Wheat breeding is a poor cousin when you compare it to the investment and resources corn and soybean plant breeders have at their disposal to develop new and improved plant genetics. The arrival of CRISPR technology, however, is giving wheat breeders hope that they may finally get a leg up on their big-crop cousins.
At the recent C&M Seeds Industry Day, University of Guelph plant biology associate professor Lewis Lukens told a packed house that wheat could benefit the most from the gene editing technology, which makes surgical adjustments to DNA inside plants to produce traits beneficial for farmers.
Since it involves editing existing genes rather than introducing foreign DNA, there’s no discernible difference between a plant that’s been modified using the genome editing process and a plant developed through years of traditional breeding. That means products produced from CRISPR technology are considered non-GMO.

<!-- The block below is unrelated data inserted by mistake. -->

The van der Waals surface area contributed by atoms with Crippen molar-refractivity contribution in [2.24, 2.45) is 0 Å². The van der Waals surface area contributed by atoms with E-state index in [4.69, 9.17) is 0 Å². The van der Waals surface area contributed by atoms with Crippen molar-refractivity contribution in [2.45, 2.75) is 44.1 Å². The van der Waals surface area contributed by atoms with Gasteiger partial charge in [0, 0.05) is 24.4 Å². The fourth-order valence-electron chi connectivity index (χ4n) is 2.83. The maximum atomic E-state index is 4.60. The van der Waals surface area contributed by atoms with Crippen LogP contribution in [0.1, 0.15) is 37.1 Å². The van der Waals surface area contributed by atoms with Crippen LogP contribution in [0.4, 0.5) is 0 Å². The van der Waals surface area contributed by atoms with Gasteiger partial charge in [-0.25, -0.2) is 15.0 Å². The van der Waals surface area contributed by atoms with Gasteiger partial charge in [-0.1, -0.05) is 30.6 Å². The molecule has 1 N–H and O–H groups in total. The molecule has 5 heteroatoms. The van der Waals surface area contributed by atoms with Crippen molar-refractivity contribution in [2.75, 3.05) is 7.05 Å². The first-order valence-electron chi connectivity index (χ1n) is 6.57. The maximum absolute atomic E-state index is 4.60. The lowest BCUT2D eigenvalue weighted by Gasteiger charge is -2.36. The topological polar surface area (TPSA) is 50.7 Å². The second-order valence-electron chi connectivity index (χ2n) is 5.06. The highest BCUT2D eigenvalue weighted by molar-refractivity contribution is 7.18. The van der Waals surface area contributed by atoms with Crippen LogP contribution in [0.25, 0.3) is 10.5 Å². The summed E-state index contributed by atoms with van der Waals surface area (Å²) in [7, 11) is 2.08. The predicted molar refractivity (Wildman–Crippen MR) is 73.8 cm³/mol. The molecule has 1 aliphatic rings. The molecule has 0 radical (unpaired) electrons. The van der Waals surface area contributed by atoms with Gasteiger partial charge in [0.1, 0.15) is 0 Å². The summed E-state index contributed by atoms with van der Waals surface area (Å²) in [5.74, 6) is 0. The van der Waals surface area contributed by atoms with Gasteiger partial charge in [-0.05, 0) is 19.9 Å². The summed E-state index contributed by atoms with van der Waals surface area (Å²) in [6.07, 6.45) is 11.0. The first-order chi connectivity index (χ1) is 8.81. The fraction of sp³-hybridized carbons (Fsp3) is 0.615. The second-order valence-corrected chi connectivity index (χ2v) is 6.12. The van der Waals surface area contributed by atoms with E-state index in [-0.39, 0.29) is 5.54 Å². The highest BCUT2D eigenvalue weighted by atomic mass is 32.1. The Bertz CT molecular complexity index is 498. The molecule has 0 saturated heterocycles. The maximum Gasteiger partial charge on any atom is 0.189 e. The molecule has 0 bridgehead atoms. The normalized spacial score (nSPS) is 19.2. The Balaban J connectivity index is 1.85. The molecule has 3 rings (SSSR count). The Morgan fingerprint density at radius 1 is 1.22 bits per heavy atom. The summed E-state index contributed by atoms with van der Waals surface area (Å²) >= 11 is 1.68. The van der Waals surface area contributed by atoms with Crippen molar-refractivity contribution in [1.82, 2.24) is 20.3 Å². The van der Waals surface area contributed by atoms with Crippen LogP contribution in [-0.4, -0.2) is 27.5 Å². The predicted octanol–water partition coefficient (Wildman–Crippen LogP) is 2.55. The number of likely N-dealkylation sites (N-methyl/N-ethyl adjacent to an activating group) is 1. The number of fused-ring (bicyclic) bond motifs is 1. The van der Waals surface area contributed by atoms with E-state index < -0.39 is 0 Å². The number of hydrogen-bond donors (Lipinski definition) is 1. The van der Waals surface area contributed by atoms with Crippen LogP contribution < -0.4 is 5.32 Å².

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CRISPR will make it easier for breeders to navigate the wheat genome and target and modify individual genes, says Lukens. “Wheat has a complex genome and there are usually three copies of each gene. This technology will change all three of those copies at one time.” Other species such as corn and soy usually have one copy of each gene and breeders can rely on other methods to change the one gene.
When it comes to wheat, breeders typically focus on three areas of genetic improvement – yield, quality and disease resistance. Lukens says CRISPR technology will be most beneficial for simple traits that include many disease resistance genes. It will also help get new traits to farmers much faster.
Lukens expects the technology will soon become a key component of wheat breeding programs. “Right now the technology is not embedded within the development pipeline, but that will happen quite quickly.”
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